Cardiovascular disease risk factor awareness in American Indian communities: The strong heart study

Oklahoma City University, Oklahoma City, Oklahoma, United States
Ethnicity & disease (Impact Factor: 1). 02/2006; 16(3):647-52.
Source: PubMed


To use data from the longitudinal Strong Heart Study (SHS) to determine the level of awareness about risk factors for heart disease among 13 populations of American Indians in Arizona, Oklahoma, and South/ North Dakota. The aim of this study is to assess awareness of nine major risk factors for heart disease among participants in SHS.
During July 1993 to December 1995 (phase II of SHS), 3638 participants ages 46 to 80 years (mean age 60) were asked if nine known risk factors for cardiovascular disease affect a person's chances of getting heart disease; 3226 (89%) participants completed the study and met the method reliability criteria for inclusion.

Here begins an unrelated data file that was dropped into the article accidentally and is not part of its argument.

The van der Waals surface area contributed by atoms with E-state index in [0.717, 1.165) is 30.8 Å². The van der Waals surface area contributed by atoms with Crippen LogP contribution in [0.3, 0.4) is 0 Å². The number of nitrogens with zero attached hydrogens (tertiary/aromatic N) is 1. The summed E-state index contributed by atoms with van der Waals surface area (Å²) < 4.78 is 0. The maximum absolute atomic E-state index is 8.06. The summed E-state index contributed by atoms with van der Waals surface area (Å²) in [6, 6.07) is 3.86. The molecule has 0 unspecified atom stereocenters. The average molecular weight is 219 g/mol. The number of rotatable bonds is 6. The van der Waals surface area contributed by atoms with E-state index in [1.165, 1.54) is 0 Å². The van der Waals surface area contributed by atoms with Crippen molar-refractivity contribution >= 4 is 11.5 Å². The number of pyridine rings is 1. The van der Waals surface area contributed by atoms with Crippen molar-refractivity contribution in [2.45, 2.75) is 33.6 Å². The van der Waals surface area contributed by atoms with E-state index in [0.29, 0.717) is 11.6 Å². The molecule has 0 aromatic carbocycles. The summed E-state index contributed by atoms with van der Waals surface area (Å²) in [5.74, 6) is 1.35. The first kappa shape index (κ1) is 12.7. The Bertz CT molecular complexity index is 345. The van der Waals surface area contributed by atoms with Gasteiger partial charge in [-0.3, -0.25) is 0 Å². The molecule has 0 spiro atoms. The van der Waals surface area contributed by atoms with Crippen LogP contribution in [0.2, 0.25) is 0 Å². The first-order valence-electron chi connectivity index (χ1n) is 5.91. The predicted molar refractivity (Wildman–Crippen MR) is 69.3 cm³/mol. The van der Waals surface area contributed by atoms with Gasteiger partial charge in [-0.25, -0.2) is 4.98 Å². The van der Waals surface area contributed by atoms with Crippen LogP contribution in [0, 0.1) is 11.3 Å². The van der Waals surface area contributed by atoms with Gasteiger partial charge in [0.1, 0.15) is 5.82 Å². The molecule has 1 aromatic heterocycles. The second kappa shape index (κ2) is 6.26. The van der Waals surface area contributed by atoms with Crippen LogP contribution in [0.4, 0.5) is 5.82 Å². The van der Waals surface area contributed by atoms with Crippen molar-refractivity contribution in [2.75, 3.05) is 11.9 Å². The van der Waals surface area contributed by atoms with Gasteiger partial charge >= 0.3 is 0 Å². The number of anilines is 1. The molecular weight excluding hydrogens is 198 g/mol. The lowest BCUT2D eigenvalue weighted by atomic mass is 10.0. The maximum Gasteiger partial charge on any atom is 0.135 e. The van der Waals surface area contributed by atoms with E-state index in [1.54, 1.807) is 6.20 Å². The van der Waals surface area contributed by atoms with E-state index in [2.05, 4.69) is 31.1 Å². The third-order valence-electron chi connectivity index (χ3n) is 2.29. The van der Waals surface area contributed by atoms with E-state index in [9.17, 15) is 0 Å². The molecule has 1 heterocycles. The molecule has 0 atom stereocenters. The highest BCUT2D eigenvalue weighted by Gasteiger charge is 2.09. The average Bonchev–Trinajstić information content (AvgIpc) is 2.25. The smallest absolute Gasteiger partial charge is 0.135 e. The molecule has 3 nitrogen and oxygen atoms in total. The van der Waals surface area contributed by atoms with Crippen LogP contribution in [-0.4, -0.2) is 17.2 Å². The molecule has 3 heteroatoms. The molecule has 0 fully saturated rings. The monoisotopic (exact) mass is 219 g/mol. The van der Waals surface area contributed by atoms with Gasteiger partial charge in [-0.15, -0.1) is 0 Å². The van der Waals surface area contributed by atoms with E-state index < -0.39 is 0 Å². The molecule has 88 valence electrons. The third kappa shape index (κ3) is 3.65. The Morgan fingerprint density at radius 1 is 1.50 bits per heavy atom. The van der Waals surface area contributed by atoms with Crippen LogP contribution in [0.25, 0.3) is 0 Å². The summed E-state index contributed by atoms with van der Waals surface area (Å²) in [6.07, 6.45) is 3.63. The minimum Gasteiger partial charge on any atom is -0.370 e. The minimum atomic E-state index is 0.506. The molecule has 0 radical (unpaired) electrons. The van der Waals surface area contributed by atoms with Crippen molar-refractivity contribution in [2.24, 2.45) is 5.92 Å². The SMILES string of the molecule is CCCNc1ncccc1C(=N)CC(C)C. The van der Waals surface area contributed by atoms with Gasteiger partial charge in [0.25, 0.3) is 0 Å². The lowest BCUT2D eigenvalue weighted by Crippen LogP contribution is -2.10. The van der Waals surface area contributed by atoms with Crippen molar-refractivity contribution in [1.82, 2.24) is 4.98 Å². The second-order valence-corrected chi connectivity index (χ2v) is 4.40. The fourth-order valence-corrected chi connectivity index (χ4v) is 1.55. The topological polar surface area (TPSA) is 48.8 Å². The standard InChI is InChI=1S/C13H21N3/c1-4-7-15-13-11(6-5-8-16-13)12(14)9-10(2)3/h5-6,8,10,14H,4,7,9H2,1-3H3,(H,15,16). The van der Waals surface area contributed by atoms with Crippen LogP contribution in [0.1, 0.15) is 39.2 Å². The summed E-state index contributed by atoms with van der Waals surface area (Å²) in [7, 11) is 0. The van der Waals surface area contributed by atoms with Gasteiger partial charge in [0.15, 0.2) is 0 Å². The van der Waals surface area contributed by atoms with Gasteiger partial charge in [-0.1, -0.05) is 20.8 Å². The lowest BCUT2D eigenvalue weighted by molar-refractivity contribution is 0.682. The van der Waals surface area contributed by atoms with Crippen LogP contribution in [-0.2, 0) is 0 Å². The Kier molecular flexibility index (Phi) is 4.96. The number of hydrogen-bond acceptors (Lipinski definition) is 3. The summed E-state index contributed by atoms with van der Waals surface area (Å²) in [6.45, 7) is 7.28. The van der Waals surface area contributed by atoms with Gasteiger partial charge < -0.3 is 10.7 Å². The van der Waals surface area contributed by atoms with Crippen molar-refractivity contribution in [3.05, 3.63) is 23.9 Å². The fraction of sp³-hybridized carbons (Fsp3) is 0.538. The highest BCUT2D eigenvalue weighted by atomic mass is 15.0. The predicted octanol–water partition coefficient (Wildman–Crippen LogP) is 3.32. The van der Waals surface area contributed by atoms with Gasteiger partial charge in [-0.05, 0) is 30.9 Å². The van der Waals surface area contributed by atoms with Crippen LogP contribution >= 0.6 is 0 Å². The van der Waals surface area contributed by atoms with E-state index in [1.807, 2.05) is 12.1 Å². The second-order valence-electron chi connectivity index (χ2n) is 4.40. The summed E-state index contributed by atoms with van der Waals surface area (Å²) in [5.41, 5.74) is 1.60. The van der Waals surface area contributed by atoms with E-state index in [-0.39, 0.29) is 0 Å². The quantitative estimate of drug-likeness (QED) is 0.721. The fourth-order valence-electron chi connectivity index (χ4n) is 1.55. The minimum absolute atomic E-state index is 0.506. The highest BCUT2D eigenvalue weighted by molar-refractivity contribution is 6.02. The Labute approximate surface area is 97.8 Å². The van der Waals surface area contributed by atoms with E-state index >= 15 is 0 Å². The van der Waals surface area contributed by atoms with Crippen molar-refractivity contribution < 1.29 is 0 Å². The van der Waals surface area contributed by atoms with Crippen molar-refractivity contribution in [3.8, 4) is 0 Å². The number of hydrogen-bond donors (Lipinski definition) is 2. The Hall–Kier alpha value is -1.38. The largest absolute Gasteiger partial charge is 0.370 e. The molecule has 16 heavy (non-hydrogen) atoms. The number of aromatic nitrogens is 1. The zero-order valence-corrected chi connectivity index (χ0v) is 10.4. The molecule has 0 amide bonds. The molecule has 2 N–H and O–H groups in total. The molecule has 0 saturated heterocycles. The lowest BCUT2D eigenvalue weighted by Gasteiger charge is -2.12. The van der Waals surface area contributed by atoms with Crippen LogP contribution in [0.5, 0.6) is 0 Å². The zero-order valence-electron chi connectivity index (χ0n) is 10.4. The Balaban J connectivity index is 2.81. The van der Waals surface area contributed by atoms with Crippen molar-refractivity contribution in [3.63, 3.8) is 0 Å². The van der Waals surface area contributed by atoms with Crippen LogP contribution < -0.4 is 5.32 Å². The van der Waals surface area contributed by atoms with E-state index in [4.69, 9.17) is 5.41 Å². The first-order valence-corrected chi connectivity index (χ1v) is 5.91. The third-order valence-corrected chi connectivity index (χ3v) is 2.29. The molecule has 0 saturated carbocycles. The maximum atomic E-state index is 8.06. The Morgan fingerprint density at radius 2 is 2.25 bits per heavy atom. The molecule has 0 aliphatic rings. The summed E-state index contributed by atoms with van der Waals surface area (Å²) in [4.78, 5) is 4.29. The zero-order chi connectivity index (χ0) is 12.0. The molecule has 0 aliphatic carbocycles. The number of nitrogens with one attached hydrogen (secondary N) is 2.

Among each of the nine risk factors, the percentage of correct answers provided by study participants ranged from 70% (family history of heart disease) to 90% (being very overweight). Participants with hypertension (90% vs 86%, P<.05) and diabetes mellitus (81% vs 71%, P<.05) were more likely than those without these disorders to know they were heart disease risk factors. For all nine risk factors, the percentage of correct answers was lower (P<.05) among smokers than among nonsmokers. In multivariate logistic regression analyses, female sex, advanced education, and being from Oklahoma were significantly associated with heart disease awareness.
Although overall risk factor awareness for heart disease was high, subgroups were identified who could benefit from culturally appropriate health education and other interventions to motivate health prevention actions, especially for smoking.

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